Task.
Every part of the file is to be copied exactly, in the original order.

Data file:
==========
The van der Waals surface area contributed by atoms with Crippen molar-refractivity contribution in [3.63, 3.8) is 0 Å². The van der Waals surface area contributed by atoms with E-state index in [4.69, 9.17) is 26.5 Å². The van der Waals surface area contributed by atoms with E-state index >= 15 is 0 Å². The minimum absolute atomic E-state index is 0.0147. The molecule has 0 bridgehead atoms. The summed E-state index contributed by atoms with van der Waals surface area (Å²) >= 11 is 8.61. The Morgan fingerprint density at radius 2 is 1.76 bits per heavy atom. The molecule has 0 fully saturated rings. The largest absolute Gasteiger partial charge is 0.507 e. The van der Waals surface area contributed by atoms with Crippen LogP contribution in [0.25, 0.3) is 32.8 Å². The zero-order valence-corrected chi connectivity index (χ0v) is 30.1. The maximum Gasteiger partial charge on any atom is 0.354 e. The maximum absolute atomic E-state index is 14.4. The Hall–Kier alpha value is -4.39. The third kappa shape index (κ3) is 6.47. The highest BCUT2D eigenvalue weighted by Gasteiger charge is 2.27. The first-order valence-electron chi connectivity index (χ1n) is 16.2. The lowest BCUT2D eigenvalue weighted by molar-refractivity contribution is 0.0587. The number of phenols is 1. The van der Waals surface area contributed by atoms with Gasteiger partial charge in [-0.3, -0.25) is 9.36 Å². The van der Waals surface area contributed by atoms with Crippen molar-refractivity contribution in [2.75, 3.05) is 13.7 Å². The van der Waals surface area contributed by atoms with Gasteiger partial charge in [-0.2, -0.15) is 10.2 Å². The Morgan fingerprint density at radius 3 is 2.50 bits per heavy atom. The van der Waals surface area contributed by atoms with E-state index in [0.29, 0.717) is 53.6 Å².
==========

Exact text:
The van der Waals surface area contributed by atoms with Crippen molar-refractivity contribution in [3.63, 3.8) is 0 Å². The van der Waals surface area contributed by atoms with E-state index in [4.69, 9.17) is 26.5 Å². The van der Waals surface area contributed by atoms with E-state index >= 15 is 0 Å². The minimum absolute atomic E-state index is 0.0147. The molecule has 0 bridgehead atoms. The summed E-state index contributed by atoms with van der Waals surface area (Å²) >= 11 is 8.61. The Morgan fingerprint density at radius 2 is 1.76 bits per heavy atom. The molecule has 0 fully saturated rings. The largest absolute Gasteiger partial charge is 0.507 e. The van der Waals surface area contributed by atoms with Crippen LogP contribution in [0.25, 0.3) is 32.8 Å². The zero-order valence-corrected chi connectivity index (χ0v) is 30.1. The maximum Gasteiger partial charge on any atom is 0.354 e. The maximum absolute atomic E-state index is 14.4. The Hall–Kier alpha value is -4.39. The third kappa shape index (κ3) is 6.47. The highest BCUT2D eigenvalue weighted by Gasteiger charge is 2.27. The first-order valence-electron chi connectivity index (χ1n) is 16.2. The lowest BCUT2D eigenvalue weighted by molar-refractivity contribution is 0.0587. The number of phenols is 1. The van der Waals surface area contributed by atoms with Gasteiger partial charge in [-0.3, -0.25) is 9.36 Å². The van der Waals surface area contributed by atoms with Crippen molar-refractivity contribution in [2.75, 3.05) is 13.7 Å². The van der Waals surface area contributed by atoms with Gasteiger partial charge in [-0.2, -0.15) is 10.2 Å². The Morgan fingerprint density at radius 3 is 2.50 bits per heavy atom. The van der Waals surface area contributed by atoms with E-state index in [0.29, 0.717) is 53.6 Å².